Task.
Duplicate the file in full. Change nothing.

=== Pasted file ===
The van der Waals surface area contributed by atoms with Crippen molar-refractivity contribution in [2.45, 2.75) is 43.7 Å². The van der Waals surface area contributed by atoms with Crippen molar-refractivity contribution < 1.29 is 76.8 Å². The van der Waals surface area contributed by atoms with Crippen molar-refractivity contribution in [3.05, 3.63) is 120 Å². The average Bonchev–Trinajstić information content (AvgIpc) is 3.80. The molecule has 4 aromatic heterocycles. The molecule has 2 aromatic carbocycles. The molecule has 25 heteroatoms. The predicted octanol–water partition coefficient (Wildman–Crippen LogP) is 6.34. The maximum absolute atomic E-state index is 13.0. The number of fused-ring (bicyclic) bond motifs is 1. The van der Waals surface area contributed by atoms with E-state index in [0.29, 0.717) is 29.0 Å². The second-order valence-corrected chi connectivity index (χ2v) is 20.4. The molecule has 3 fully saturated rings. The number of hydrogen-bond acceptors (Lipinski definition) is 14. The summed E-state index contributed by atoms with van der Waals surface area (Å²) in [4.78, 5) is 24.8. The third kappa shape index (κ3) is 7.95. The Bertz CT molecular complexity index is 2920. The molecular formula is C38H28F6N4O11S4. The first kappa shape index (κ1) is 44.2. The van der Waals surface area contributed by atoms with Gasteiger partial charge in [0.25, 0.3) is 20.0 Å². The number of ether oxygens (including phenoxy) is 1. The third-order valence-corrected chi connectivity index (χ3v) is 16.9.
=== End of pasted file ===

The van der Waals surface area contributed by atoms with Crippen molar-refractivity contribution in [2.45, 2.75) is 43.7 Å². The van der Waals surface area contributed by atoms with Crippen molar-refractivity contribution < 1.29 is 76.8 Å². The van der Waals surface area contributed by atoms with Crippen molar-refractivity contribution in [3.05, 3.63) is 120 Å². The average Bonchev–Trinajstić information content (AvgIpc) is 3.80. The molecule has 4 aromatic heterocycles. The molecule has 2 aromatic carbocycles. The molecule has 25 heteroatoms. The predicted octanol–water partition coefficient (Wildman–Crippen LogP) is 6.34. The maximum absolute atomic E-state index is 13.0. The number of fused-ring (bicyclic) bond motifs is 1. The van der Waals surface area contributed by atoms with E-state index in [0.29, 0.717) is 29.0 Å². The second-order valence-corrected chi connectivity index (χ2v) is 20.4. The molecule has 3 fully saturated rings. The number of hydrogen-bond acceptors (Lipinski definition) is 14. The summed E-state index contributed by atoms with van der Waals surface area (Å²) in [4.78, 5) is 24.8. The third kappa shape index (κ3) is 7.95. The Bertz CT molecular complexity index is 2920. The molecular formula is C38H28F6N4O11S4. The first kappa shape index (κ1) is 44.2. The van der Waals surface area contributed by atoms with Gasteiger partial charge in [0.25, 0.3) is 20.0 Å². The number of ether oxygens (including phenoxy) is 1. The third-order valence-corrected chi connectivity index (χ3v) is 16.9.